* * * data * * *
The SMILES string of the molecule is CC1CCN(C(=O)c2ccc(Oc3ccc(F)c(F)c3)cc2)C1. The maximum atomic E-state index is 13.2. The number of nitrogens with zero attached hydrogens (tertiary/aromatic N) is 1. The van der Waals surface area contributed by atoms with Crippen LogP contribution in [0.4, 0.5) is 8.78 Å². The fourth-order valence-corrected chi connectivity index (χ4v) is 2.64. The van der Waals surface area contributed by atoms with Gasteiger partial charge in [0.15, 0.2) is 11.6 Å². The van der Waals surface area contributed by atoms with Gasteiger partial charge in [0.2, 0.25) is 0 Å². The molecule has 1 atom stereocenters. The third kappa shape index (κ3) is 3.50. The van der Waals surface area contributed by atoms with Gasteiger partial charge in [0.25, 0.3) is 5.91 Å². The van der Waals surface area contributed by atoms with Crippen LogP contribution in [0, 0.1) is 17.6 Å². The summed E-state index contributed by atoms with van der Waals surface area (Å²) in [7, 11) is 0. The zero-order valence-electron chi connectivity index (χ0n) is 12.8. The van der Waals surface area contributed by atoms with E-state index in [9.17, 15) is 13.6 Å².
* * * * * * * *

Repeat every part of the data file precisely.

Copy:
The SMILES string of the molecule is CC1CCN(C(=O)c2ccc(Oc3ccc(F)c(F)c3)cc2)C1. The maximum atomic E-state index is 13.2. The number of nitrogens with zero attached hydrogens (tertiary/aromatic N) is 1. The van der Waals surface area contributed by atoms with Crippen LogP contribution in [0.4, 0.5) is 8.78 Å². The fourth-order valence-corrected chi connectivity index (χ4v) is 2.64. The van der Waals surface area contributed by atoms with Gasteiger partial charge in [0.15, 0.2) is 11.6 Å². The van der Waals surface area contributed by atoms with Gasteiger partial charge in [0.2, 0.25) is 0 Å². The molecule has 1 atom stereocenters. The third kappa shape index (κ3) is 3.50. The van der Waals surface area contributed by atoms with Gasteiger partial charge in [0.25, 0.3) is 5.91 Å². The van der Waals surface area contributed by atoms with Crippen LogP contribution in [0, 0.1) is 17.6 Å². The summed E-state index contributed by atoms with van der Waals surface area (Å²) in [7, 11) is 0. The zero-order valence-electron chi connectivity index (χ0n) is 12.8. The van der Waals surface area contributed by atoms with E-state index in [9.17, 15) is 13.6 Å².